Our recent article, Rethinking Your Nonprofit’s Future in the Face of COVID-19, highlighted the importance of following a strategic plan while navigating the ever-changing landscape of the COVID-19 world. In this article, we’ll dive a little deeper into the “how” of creating a strategic plan to help those nonprofits with outdated or no plans get started.
For many nonprofit leaders, the idea of creating a strategic plan feels daunting because of four common mistakes:
- Trying to plan too far in the future;
- Treating strategic planning as an event;
- Being stymied by perfection; and
- Insisting on a plan. (Confused? Stick with us.)
Start with Two (2) Years
Futurists have predicted that identified generations will soon be divided by as little as a four-year span. Meaning: two siblings from the same family who are 5 years apart in age will have such different formative sociological, economic and technological experiences that they will fall into different generations. That’s an incredibly fast rate of change. And, really, it’s not entirely surprising when we consider how quickly our lives have changed since 2020 started and how different they will be post-COVID 19.
Where it was once commonplace to define a 10-year strategic plan, trying to define a 5-year plan has now become futile. Your nonprofit’s strategic vision must be long-term because it will take decades to create it. However, your strategic goals and objectives to achieve that vision should focus no more than 3 years in the future. Keep it simple and focus on what you want to achieve in the next two years. When the world inevitably changes in ways you never anticipated over those two years, you’ll have a chance to define new, more relevant strategic goals for the next two.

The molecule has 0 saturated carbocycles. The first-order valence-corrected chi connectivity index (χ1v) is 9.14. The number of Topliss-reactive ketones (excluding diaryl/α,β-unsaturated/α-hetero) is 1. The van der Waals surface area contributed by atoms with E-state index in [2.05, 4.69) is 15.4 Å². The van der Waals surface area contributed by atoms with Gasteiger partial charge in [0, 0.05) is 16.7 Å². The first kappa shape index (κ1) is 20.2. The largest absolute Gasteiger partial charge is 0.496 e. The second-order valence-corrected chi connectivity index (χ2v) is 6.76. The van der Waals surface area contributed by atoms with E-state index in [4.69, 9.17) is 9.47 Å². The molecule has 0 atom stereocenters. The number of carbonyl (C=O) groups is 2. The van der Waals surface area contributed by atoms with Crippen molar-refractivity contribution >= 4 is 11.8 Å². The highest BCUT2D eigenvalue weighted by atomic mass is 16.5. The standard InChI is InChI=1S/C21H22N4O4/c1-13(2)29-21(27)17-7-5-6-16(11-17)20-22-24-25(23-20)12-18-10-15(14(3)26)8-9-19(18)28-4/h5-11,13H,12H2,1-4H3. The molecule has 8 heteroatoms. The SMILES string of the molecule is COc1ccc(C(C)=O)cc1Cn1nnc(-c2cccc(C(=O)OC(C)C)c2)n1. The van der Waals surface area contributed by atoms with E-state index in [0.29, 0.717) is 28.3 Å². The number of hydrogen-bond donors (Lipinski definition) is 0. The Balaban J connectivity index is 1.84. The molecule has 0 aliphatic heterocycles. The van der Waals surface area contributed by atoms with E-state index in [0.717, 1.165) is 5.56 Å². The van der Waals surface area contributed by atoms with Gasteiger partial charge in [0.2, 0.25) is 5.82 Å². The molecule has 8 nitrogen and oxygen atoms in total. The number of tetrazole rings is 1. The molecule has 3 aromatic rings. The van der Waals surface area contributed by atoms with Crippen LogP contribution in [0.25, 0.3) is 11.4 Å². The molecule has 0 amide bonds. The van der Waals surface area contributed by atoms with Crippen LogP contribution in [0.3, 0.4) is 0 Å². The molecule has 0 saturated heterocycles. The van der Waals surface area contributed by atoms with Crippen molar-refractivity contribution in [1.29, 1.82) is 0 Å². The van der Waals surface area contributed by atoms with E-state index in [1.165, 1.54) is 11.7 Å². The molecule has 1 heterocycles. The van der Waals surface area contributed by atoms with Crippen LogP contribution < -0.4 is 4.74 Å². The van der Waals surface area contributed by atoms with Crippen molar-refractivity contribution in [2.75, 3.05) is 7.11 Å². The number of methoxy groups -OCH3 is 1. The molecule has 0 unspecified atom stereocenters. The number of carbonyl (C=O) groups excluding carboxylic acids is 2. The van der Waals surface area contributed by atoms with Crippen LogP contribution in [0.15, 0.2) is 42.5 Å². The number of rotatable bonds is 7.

Strategic Planning is a Discipline, Not a Single Event
Too many nonprofit leaders believe that a strategic plan is a final product created from a one-time board weekend board retreat where a consultant presents a plan in a new shiny binder that its placed on a shelf never to be seen again. Strategic planning done well is an active, consistent process that is woven into the daily work of the organization. Ideally: